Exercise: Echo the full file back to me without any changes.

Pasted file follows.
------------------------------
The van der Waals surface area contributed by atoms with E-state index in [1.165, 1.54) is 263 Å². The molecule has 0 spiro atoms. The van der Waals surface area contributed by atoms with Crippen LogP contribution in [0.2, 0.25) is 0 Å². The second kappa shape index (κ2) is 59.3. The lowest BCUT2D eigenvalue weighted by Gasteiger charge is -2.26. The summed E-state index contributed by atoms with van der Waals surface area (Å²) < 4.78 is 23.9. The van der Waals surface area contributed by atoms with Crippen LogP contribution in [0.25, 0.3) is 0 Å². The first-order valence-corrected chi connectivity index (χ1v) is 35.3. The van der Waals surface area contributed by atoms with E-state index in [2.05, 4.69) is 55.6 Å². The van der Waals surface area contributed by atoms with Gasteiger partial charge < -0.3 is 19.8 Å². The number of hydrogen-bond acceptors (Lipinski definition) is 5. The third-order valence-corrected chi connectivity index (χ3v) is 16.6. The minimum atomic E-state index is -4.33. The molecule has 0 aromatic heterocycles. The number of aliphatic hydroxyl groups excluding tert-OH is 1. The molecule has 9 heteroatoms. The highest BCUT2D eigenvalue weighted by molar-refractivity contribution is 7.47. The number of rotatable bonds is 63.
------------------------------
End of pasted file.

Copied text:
The van der Waals surface area contributed by atoms with E-state index in [1.165, 1.54) is 263 Å². The molecule has 0 spiro atoms. The van der Waals surface area contributed by atoms with Crippen LogP contribution in [0.2, 0.25) is 0 Å². The second kappa shape index (κ2) is 59.3. The lowest BCUT2D eigenvalue weighted by Gasteiger charge is -2.26. The summed E-state index contributed by atoms with van der Waals surface area (Å²) < 4.78 is 23.9. The van der Waals surface area contributed by atoms with Crippen LogP contribution in [0.25, 0.3) is 0 Å². The first-order valence-corrected chi connectivity index (χ1v) is 35.3. The van der Waals surface area contributed by atoms with E-state index in [2.05, 4.69) is 55.6 Å². The van der Waals surface area contributed by atoms with Gasteiger partial charge < -0.3 is 19.8 Å². The number of hydrogen-bond acceptors (Lipinski definition) is 5. The third-order valence-corrected chi connectivity index (χ3v) is 16.6. The minimum atomic E-state index is -4.33. The molecule has 0 aromatic heterocycles. The number of aliphatic hydroxyl groups excluding tert-OH is 1. The molecule has 9 heteroatoms. The highest BCUT2D eigenvalue weighted by molar-refractivity contribution is 7.47. The number of rotatable bonds is 63.